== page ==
Feasibility and safety of transseptal puncture procedures for radiofrequency catheter ablation in small children weighing below 30 kg: single-centre experience

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Transseptal puncture (TSP) has become a common approach in catheter ablation of arrhythmia originating from the left atrium. In paediatric patients, however, TSP can be a challenge due to narrower access vessels and small left atrial size, and the safety of TSP in smaller children is yet to be understood. The purpose of this study was to retrospectively evaluate the feasibility and safety of TSP in children weighing below 30 kg.

Methods and results

Among 655 paediatric patients who underwent catheter ablation of arrhythmia between July 2009 and April 2015, 43 cases having structurally normal hearts, weighing <30 kg and requiring TSP were included in the study. Age, height, body weight, diagnosis, and complications during TSP and catheter ablation were evaluated. The median age, height, and body weight (range) were 7.0 years (0.3–11.1), 116.8 cm (54.0–138.4 cm) and 21.5 kg (4.3–29.6 kg), respectively. Diagnosis included manifest (n = 27; 62.8%) and concealed accessory pathway (n = 14; 32.6%) and atrial tachycardia (n = 2; 4.6%). In 10 cases (23.2%), TSP using radiofrequency energy was performed. None of the patients had major complications. Pericardial effusion was recorded as a minor complication in one patient (2.3%).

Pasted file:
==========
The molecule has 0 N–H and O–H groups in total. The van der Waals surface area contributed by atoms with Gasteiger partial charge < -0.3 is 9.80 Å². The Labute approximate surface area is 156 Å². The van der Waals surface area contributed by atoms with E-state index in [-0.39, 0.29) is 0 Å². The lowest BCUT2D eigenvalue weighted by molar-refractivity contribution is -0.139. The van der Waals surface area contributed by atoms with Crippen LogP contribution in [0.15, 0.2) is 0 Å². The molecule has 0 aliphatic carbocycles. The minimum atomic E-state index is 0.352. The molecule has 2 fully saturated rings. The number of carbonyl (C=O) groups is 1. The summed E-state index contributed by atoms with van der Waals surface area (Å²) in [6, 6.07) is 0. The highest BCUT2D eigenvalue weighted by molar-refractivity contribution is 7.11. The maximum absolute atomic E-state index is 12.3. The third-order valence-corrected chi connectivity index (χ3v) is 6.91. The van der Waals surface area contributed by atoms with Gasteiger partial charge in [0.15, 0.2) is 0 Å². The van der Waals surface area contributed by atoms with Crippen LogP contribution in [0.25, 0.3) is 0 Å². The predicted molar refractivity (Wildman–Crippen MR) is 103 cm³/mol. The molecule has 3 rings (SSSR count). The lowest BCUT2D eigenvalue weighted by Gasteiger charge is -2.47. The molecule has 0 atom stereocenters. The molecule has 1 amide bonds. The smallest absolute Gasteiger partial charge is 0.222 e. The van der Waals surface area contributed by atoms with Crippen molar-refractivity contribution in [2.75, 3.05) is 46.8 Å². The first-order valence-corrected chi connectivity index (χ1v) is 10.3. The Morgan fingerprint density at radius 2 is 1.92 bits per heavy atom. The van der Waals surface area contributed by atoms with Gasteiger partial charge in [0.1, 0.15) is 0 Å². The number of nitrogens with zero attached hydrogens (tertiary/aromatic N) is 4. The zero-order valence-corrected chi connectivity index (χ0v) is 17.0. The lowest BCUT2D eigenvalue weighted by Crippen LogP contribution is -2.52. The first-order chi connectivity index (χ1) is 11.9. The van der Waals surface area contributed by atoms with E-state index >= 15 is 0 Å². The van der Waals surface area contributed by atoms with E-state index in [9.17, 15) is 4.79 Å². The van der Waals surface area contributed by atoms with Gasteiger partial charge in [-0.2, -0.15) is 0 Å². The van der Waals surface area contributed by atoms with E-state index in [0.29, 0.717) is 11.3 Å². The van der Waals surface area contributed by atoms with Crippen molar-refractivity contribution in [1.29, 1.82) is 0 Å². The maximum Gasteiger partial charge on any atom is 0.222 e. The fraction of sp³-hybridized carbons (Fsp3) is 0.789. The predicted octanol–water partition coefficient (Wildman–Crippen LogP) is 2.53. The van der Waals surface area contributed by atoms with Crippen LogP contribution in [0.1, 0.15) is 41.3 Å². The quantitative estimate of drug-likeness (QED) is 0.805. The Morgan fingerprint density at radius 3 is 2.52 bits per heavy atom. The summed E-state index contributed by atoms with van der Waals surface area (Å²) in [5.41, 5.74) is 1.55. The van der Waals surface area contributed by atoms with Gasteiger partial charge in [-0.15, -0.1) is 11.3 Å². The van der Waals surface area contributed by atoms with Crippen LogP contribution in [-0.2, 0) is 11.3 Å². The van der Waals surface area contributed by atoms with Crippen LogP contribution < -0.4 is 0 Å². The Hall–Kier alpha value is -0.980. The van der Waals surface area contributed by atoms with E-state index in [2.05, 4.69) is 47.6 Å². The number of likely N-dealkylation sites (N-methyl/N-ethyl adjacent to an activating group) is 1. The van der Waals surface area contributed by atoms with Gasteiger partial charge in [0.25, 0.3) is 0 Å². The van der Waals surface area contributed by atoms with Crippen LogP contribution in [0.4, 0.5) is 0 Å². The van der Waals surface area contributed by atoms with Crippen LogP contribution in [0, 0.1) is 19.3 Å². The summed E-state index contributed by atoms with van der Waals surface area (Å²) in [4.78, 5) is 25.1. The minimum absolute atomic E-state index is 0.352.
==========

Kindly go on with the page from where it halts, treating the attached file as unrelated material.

TSP was feasible, safe, and of low risk of complications in children weighing <30 kg.

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